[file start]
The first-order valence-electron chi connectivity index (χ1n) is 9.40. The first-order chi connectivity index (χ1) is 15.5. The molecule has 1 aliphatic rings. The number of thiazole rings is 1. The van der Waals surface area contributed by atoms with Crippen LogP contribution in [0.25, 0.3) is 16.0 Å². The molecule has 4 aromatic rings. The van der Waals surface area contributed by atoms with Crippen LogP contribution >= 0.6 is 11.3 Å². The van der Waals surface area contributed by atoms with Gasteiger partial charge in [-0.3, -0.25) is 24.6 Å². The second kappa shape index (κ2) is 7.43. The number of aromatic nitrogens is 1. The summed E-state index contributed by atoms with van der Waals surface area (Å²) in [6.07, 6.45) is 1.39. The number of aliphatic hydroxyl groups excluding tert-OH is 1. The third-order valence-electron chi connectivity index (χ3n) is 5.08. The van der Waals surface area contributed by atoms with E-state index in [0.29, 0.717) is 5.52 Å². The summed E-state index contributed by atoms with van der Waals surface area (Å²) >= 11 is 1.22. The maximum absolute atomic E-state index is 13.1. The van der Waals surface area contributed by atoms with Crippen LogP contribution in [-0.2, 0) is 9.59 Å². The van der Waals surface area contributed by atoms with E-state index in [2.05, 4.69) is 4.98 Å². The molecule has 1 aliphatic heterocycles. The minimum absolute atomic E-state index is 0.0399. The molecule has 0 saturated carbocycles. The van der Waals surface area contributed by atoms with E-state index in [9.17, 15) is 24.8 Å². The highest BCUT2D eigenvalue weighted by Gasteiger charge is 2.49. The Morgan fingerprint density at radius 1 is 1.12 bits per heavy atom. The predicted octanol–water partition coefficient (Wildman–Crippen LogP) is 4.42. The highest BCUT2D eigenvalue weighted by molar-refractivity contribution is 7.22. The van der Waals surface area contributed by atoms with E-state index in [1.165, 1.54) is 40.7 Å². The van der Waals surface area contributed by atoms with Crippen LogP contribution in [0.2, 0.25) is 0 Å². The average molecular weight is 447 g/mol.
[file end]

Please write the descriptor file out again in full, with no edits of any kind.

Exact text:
The first-order valence-electron chi connectivity index (χ1n) is 9.40. The first-order chi connectivity index (χ1) is 15.5. The molecule has 1 aliphatic rings. The number of thiazole rings is 1. The van der Waals surface area contributed by atoms with Crippen LogP contribution in [0.25, 0.3) is 16.0 Å². The molecule has 4 aromatic rings. The van der Waals surface area contributed by atoms with Crippen LogP contribution >= 0.6 is 11.3 Å². The van der Waals surface area contributed by atoms with Gasteiger partial charge in [-0.3, -0.25) is 24.6 Å². The second kappa shape index (κ2) is 7.43. The number of aromatic nitrogens is 1. The summed E-state index contributed by atoms with van der Waals surface area (Å²) in [6.07, 6.45) is 1.39. The number of aliphatic hydroxyl groups excluding tert-OH is 1. The third-order valence-electron chi connectivity index (χ3n) is 5.08. The van der Waals surface area contributed by atoms with E-state index in [0.29, 0.717) is 5.52 Å². The summed E-state index contributed by atoms with van der Waals surface area (Å²) >= 11 is 1.22. The maximum absolute atomic E-state index is 13.1. The van der Waals surface area contributed by atoms with Crippen LogP contribution in [-0.2, 0) is 9.59 Å². The van der Waals surface area contributed by atoms with E-state index in [2.05, 4.69) is 4.98 Å². The molecule has 1 aliphatic heterocycles. The minimum absolute atomic E-state index is 0.0399. The molecule has 0 saturated carbocycles. The van der Waals surface area contributed by atoms with E-state index in [9.17, 15) is 24.8 Å². The highest BCUT2D eigenvalue weighted by Gasteiger charge is 2.49. The Morgan fingerprint density at radius 1 is 1.12 bits per heavy atom. The predicted octanol–water partition coefficient (Wildman–Crippen LogP) is 4.42. The highest BCUT2D eigenvalue weighted by molar-refractivity contribution is 7.22. The van der Waals surface area contributed by atoms with E-state index in [1.165, 1.54) is 40.7 Å². The van der Waals surface area contributed by atoms with Crippen LogP contribution in [0.2, 0.25) is 0 Å². The average molecular weight is 447 g/mol.